Sunday, 15 May 2011

Cannes 2011: Cannes and blockbusters, a love-hate relationship

The POTC4 cast in Cannes yesterday

Pirates of the Caribbean 4: On stranger tides had its red carpet premiere at the Cannes film festival yesterday evening, guaranteed to have maximum media exposure and a mighty scrum at the bottom of the Palais, with fans pushing to catch a glimpse of their stars and photographers coming to a physical fight for the best spot (I have actually seen it happen, a proper fist fight between two photographers trying to catch the best shot of John Malkovich presenting Of mice and men in 1992, was it really worth it?)

It might have become a regular occurrence to have at least one or two blockbusters doing their debut in Cannes but it has not always been the case. In fact, Cannes and Hollywood went through a trial separation that started in the early 90's, only for the estranged couple to work things out a full decade later. Hollywood had become increasingly distraught because of the critical panning their blockbusters were getting in the 80's, at a time where for many (older) critics, there was still a clear distinction between arthouse and blockbusters.

And after yet another critical bloodbath, endured by Willow by Ron Howard in 1988, Hollywood decided that enough was enough, and that contrary to the popular saying, any publicity was not good publicity, especially bad one. 

And for a time, it seemed that Cannes did not need Hollywood either. The 90's were a time where the line between indie and mainstream was beginning to blur, a time where filmmaking was becoming more accessible thanks to cheaper cameras and editing solutions. A whole bunch of new and young American directors were making films on a shoestring budget, without the help of big studios, and still managed to receive both critical and commercial success.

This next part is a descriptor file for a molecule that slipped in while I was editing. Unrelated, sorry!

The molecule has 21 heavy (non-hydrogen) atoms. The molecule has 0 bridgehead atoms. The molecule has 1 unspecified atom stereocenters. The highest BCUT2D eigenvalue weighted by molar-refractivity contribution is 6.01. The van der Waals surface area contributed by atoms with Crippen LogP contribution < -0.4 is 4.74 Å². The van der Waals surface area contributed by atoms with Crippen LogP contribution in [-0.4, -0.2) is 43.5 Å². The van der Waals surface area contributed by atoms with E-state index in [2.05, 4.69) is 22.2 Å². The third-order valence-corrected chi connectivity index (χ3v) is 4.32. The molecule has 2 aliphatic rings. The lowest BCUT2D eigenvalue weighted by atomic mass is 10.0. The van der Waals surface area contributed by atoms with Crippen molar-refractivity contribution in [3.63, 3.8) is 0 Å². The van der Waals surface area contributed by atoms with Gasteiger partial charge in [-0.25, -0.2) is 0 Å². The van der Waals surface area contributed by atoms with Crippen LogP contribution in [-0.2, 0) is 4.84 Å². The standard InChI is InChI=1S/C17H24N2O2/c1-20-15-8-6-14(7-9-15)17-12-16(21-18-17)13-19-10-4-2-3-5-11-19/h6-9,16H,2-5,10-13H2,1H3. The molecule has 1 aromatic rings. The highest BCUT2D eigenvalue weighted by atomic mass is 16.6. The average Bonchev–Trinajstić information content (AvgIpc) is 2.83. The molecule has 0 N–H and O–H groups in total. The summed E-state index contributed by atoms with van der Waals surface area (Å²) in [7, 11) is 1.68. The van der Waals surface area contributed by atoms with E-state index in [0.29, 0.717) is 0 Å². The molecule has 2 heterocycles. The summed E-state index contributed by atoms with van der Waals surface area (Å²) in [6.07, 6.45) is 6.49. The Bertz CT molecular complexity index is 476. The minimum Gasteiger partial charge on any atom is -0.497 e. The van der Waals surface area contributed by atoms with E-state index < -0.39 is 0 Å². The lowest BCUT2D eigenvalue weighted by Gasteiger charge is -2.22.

A youthful Quentin Tarantino winning the Palme d'Or in 1994

There were the good old days of Steven Soderbergh (Sex, lies and videotape, Palme d'or 1989), David Lynch (Wild at heart, Palme d'or 1990), The Coen brothers (Barton Fink, Palme d'or 1991)... You can even add Jane Campion to the mix, with The piano (Palme d'or 1993) as, while obviously not American, she brought her indie produced film to critical and commercial acclaim, with a shot at the Oscars. This culminated with Pulp Fiction in 1994, which epitomised this movement. Quentin Tarantino was only 31 when he picked up the ultimate gong, and his film went on to enjoy both cult and blockbuster status, and even picked up an Oscar for best script.

A lot of things were about to change however. With the rise of the internet, bad reviews were not the preserve of professional film critics. With bloggers or even just casual reviewers on IMDB, news of particularly bad movies were circulating more freely. A new and young generation of critics had a more modern view of cinema, with blockbusters were not necessarily seen as the enemy. Besides, because of piracy, but also because of a more global marketing plan, studios were having to release films simultaneously. So bad reviews from Cannes were less of a concern. They did however realise that, with the festival being the most covered event in the world after the Olympics, they were missing an opportunity for some media exposure.

Hollywood soars again in Cannes

So a few blockbusters creeped up in the early 00's, The matrix revolutions, Star Wars - Attack of the clones... Yes the reviews were poor, but all the audience cared about were the shots of the full cast relayed by media the world over. And a reconciliation of sort took place when Up opened the festival in 2009 to rapturous reviews, on its way to a glorious commercial career and an Oscar. And, for now anyway, the long separated couple has rekindled the celluloid flame.

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